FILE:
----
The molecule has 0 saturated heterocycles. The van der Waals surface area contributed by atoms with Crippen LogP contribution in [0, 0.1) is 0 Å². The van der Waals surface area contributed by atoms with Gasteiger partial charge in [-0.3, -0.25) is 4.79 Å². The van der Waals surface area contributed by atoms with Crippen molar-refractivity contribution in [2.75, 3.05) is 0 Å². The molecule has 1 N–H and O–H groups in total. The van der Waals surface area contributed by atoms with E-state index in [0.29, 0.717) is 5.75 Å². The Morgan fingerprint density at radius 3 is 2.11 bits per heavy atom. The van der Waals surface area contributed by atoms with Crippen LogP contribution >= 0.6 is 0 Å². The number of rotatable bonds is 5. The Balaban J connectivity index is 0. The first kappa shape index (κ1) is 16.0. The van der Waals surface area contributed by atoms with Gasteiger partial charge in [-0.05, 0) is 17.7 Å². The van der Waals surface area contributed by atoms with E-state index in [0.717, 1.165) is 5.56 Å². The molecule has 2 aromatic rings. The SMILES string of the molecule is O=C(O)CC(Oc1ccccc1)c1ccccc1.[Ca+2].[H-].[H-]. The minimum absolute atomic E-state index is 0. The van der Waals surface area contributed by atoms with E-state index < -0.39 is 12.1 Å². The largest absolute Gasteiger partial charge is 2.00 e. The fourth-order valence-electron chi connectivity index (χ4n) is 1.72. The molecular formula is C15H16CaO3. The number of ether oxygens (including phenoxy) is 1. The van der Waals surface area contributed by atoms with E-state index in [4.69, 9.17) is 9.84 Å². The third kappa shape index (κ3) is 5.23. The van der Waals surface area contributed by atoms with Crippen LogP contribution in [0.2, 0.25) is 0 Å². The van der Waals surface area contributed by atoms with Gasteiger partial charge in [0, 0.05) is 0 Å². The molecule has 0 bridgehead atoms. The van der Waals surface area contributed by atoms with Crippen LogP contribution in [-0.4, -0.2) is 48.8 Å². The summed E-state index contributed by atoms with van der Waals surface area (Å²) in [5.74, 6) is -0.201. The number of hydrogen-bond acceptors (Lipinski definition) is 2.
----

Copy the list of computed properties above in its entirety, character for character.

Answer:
The molecule has 0 saturated heterocycles. The van der Waals surface area contributed by atoms with Crippen LogP contribution in [0, 0.1) is 0 Å². The van der Waals surface area contributed by atoms with Gasteiger partial charge in [-0.3, -0.25) is 4.79 Å². The van der Waals surface area contributed by atoms with Crippen molar-refractivity contribution in [2.75, 3.05) is 0 Å². The molecule has 1 N–H and O–H groups in total. The van der Waals surface area contributed by atoms with E-state index in [0.29, 0.717) is 5.75 Å². The Morgan fingerprint density at radius 3 is 2.11 bits per heavy atom. The van der Waals surface area contributed by atoms with Crippen LogP contribution >= 0.6 is 0 Å². The number of rotatable bonds is 5. The Balaban J connectivity index is 0. The first kappa shape index (κ1) is 16.0. The van der Waals surface area contributed by atoms with Gasteiger partial charge in [-0.05, 0) is 17.7 Å². The van der Waals surface area contributed by atoms with E-state index in [0.717, 1.165) is 5.56 Å². The molecule has 2 aromatic rings. The SMILES string of the molecule is O=C(O)CC(Oc1ccccc1)c1ccccc1.[Ca+2].[H-].[H-]. The minimum absolute atomic E-state index is 0. The van der Waals surface area contributed by atoms with E-state index < -0.39 is 12.1 Å². The largest absolute Gasteiger partial charge is 2.00 e. The fourth-order valence-electron chi connectivity index (χ4n) is 1.72. The molecular formula is C15H16CaO3. The number of ether oxygens (including phenoxy) is 1. The van der Waals surface area contributed by atoms with E-state index in [4.69, 9.17) is 9.84 Å². The third kappa shape index (κ3) is 5.23. The van der Waals surface area contributed by atoms with Crippen LogP contribution in [0.2, 0.25) is 0 Å². The van der Waals surface area contributed by atoms with Gasteiger partial charge in [0, 0.05) is 0 Å². The molecule has 0 bridgehead atoms. The van der Waals surface area contributed by atoms with Crippen LogP contribution in [-0.4, -0.2) is 48.8 Å². The summed E-state index contributed by atoms with van der Waals surface area (Å²) in [5.74, 6) is -0.201. The number of hydrogen-bond acceptors (Lipinski definition) is 2.